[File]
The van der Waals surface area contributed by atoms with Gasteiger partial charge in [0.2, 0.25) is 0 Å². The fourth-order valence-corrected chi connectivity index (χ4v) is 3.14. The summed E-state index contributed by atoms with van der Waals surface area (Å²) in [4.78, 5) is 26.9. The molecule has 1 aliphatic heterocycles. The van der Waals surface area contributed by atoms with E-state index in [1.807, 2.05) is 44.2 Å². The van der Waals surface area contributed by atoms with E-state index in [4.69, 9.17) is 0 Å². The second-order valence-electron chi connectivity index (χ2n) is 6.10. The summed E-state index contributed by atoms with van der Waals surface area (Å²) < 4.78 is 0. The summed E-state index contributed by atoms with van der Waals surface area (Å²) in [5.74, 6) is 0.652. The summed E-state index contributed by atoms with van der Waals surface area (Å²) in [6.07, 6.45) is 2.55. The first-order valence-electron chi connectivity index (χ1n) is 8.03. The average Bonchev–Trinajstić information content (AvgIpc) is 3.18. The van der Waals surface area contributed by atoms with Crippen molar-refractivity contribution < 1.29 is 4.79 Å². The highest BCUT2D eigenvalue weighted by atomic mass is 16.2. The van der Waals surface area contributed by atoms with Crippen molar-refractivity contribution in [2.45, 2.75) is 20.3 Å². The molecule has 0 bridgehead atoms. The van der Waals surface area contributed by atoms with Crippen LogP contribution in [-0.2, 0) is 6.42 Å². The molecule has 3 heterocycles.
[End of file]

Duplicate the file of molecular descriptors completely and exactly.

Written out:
The van der Waals surface area contributed by atoms with Gasteiger partial charge in [0.2, 0.25) is 0 Å². The fourth-order valence-corrected chi connectivity index (χ4v) is 3.14. The summed E-state index contributed by atoms with van der Waals surface area (Å²) in [4.78, 5) is 26.9. The molecule has 1 aliphatic heterocycles. The van der Waals surface area contributed by atoms with E-state index in [1.807, 2.05) is 44.2 Å². The van der Waals surface area contributed by atoms with E-state index in [4.69, 9.17) is 0 Å². The second-order valence-electron chi connectivity index (χ2n) is 6.10. The summed E-state index contributed by atoms with van der Waals surface area (Å²) < 4.78 is 0. The summed E-state index contributed by atoms with van der Waals surface area (Å²) in [5.74, 6) is 0.652. The summed E-state index contributed by atoms with van der Waals surface area (Å²) in [6.07, 6.45) is 2.55. The first-order valence-electron chi connectivity index (χ1n) is 8.03. The average Bonchev–Trinajstić information content (AvgIpc) is 3.18. The van der Waals surface area contributed by atoms with Crippen molar-refractivity contribution < 1.29 is 4.79 Å². The highest BCUT2D eigenvalue weighted by atomic mass is 16.2. The van der Waals surface area contributed by atoms with Crippen molar-refractivity contribution in [2.45, 2.75) is 20.3 Å². The molecule has 0 bridgehead atoms. The van der Waals surface area contributed by atoms with Crippen LogP contribution in [-0.2, 0) is 6.42 Å². The molecule has 3 heterocycles.